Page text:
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str_replace explained (with examples)

Sebastian Schlein

No one on earth can remember the order of parameters for PHP functions like str_replace. You need this function often but which parameter comes first?

In this post, we go through the parameters of str_replace in PHP, tell you which alternatives there are and how you usually use them with frameworks like Laravel.

If you are a visual learner, skip this post and watch the following gif where we use str_replace within Tinkerwell. Tinkerwell is a tinker tool for PHP developers and allows you to run and evaluate PHP code. It ships with a Laravel app, so that you can run the code within a plain Laravel application but also comes with drivers for bootstrapping most other frameworks, CMS platforms and ecommerce kits.

str_replace parameters

str_replace needs at least three parameters:

  • The term, that you'd like to replace ($find)
  • The new value for each finding ($replacement)
  • The string (or array) to be searched ($string)
$find = 'str_replace';
$replacement = 'preg_match';
$string = 'Nobody remembers str_replace parameters so developers google str_replace all the time.';

$result = str_replace($find, $replacement, $string);

This results in the result string Nobody remembers preg_match parameters so preg_match is googled a lot.. As you can see, both occurences of the string in $find are replaced. It's important to understand that the initial string in $string hasn't changed and in cases where you want to change the string, it's required to assing it to the result of the function.

$string = str_replace($find, $replacement, $string);

Optional parameters

str_replace in PHP has an optional fourth parameter, the $count variable that returns the numer of replacements during that opration.

$result = str_replace($find, $replacement, $string, $count);

After running this on our intial input strings, the $count variable has the value 2.

Case sensitivity

The str_replace function in PHP is is case sensitive – in cases where you can't control the input strings, it can be useful to have a case-insensitive search by using str_ireplace.

str_replace('guys', 'team', 'Hi Guys'); // doesn't work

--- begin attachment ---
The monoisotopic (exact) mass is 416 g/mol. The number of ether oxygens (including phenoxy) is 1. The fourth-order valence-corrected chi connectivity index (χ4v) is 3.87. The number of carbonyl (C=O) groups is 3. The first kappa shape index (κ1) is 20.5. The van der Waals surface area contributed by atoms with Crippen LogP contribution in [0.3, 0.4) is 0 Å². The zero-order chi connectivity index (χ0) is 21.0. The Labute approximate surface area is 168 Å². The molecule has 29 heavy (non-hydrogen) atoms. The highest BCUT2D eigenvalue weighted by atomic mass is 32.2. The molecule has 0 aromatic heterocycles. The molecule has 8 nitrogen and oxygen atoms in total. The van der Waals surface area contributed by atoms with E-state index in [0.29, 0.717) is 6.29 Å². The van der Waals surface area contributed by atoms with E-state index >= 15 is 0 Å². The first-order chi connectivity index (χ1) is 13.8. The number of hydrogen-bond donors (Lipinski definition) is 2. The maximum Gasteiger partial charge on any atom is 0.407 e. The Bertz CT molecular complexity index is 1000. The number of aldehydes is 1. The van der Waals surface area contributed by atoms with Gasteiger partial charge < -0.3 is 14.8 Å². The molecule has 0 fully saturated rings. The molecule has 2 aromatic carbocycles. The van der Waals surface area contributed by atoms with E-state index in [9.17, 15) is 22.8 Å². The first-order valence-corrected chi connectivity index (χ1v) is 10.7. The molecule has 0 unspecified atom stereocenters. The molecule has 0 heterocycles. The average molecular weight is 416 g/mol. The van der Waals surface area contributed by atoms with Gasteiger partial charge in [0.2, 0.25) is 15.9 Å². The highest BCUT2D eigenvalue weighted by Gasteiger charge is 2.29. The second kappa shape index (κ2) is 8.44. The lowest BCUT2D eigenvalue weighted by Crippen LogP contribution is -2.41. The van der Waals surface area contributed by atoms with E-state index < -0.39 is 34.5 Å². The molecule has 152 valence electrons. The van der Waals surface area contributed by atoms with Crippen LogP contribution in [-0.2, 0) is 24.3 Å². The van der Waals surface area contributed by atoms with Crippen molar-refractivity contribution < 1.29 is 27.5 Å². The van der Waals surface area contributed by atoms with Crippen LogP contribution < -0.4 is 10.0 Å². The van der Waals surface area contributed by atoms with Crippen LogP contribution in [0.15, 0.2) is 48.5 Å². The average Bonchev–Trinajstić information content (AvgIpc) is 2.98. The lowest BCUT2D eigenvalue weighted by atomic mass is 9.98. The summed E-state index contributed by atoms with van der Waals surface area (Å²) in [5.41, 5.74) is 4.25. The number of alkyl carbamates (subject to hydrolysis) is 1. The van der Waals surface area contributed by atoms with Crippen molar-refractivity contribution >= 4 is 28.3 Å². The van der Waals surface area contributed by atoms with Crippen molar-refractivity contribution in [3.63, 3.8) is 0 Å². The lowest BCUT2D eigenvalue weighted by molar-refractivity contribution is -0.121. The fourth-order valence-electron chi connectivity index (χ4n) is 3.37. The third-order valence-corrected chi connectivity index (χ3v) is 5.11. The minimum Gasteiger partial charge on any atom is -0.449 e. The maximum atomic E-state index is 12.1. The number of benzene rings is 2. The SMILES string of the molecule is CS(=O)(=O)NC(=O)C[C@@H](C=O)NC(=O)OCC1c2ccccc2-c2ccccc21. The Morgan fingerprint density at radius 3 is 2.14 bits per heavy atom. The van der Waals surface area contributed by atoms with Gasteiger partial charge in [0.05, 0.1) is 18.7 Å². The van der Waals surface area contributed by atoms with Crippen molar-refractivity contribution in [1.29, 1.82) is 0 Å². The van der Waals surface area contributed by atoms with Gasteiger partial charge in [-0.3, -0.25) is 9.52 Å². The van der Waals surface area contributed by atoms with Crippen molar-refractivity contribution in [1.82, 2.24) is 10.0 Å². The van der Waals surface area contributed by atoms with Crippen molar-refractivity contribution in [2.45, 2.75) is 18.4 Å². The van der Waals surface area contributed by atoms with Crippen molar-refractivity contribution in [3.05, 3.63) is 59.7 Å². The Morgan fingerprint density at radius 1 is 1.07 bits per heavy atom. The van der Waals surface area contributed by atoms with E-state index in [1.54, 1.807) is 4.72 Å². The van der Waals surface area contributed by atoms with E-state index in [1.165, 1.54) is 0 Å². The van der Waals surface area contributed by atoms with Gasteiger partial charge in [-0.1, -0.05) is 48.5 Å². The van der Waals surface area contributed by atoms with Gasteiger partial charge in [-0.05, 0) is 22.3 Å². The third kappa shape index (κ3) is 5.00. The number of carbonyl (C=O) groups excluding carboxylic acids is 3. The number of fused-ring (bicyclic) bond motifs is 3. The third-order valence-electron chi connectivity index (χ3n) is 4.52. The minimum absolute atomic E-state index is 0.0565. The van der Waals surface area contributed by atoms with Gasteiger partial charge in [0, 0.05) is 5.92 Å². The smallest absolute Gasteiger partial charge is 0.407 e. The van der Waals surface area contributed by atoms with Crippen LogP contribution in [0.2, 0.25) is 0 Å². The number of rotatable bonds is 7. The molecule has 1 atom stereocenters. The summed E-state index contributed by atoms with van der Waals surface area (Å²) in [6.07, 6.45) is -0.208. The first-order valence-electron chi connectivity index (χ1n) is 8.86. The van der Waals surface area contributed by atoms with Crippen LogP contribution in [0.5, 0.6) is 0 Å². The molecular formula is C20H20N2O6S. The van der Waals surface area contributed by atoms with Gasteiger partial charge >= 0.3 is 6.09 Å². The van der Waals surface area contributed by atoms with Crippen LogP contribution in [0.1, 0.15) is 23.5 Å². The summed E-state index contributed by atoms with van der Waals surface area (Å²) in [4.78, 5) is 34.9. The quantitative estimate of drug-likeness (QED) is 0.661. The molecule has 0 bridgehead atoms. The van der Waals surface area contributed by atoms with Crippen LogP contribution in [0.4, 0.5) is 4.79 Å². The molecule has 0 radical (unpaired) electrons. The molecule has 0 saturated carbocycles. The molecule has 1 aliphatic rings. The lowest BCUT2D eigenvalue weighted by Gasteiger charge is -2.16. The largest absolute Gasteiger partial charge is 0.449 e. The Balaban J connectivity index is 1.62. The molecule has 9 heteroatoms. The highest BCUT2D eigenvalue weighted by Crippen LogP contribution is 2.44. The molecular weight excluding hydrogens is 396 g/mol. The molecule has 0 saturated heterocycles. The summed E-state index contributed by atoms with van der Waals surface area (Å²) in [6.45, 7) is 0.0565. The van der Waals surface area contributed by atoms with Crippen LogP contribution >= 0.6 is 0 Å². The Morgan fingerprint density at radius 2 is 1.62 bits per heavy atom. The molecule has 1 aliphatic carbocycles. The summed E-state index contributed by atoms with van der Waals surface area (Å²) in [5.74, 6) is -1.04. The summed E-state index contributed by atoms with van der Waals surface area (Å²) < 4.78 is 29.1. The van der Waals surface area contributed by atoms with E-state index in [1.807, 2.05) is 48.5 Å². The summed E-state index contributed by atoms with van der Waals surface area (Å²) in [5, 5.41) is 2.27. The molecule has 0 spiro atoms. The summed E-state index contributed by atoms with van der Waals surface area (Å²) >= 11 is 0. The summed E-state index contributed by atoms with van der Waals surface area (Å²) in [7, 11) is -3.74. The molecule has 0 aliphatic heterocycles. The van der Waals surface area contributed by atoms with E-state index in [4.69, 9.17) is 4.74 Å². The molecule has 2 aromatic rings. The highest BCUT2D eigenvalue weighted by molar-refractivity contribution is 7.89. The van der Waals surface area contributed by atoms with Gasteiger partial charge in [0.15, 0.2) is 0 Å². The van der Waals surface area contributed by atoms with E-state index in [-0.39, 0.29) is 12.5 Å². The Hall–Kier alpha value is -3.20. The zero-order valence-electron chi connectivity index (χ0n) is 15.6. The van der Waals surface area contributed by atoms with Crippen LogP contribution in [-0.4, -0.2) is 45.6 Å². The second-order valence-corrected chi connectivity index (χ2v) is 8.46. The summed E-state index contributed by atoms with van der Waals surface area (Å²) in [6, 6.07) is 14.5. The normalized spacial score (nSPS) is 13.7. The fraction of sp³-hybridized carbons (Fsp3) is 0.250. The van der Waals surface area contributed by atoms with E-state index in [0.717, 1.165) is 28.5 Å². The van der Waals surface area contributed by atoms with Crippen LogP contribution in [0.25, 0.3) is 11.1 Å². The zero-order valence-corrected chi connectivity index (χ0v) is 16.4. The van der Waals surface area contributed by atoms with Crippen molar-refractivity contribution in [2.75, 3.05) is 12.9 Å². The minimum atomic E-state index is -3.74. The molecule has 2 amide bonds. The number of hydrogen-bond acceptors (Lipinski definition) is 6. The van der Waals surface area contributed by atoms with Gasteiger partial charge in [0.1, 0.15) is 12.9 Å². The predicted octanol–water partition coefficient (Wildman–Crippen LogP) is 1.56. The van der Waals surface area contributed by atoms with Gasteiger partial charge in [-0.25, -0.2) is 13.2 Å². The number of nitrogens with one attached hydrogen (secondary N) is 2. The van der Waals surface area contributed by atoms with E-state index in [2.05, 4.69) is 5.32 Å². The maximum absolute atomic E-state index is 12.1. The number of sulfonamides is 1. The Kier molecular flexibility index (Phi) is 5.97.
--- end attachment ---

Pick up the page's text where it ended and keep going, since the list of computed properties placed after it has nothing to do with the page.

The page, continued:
str_ireplace('guys', 'team', 'Hi Guys'); // replaces `Guys` with `team`

Replacing multiple values at once

You can use PHP and str_replace to replace multiple strings at once. For this, str_replace accepts arrays as input for the intial $find and $replacement parameters.

$find = ['Nobody', 'remembers'];
$replacement = ['Everybody', 'googles'];
$string = 'Nobody remembers str_replace parameters.';

$result = str_replace($find, $replacement, $string);

The result of this replacement operating is Everybody googles str_replace parameters.. The functionen uses the first replacement for the first value and the second replacement for the seconds value.

When replacing multiple strings at the same time, every value is matched against a replacement. If no replacement for a value is found, it's replaced with an empty string – it's deleted from the string.

Replacing strings in Laravel with the str()helper

Laravel offers convenience helpers for string replacements, so if you are working on a Laravel project, make sure to use the helpers instead of str_replaceand str_ireplace directly.

str('Tinkerwell 2.x is awesome')->replace('2.x', '3.x');

$string = 'The quick brown fox jumps over the lazy dog.';

str($string)->replaceFirst('the', 'a');
=>  'a quick brown fox jumps over the lazy dog.'

str($string)->replaceLast('the', 'a');
=>  'The quick brown fox jumps over a lazy dog.'

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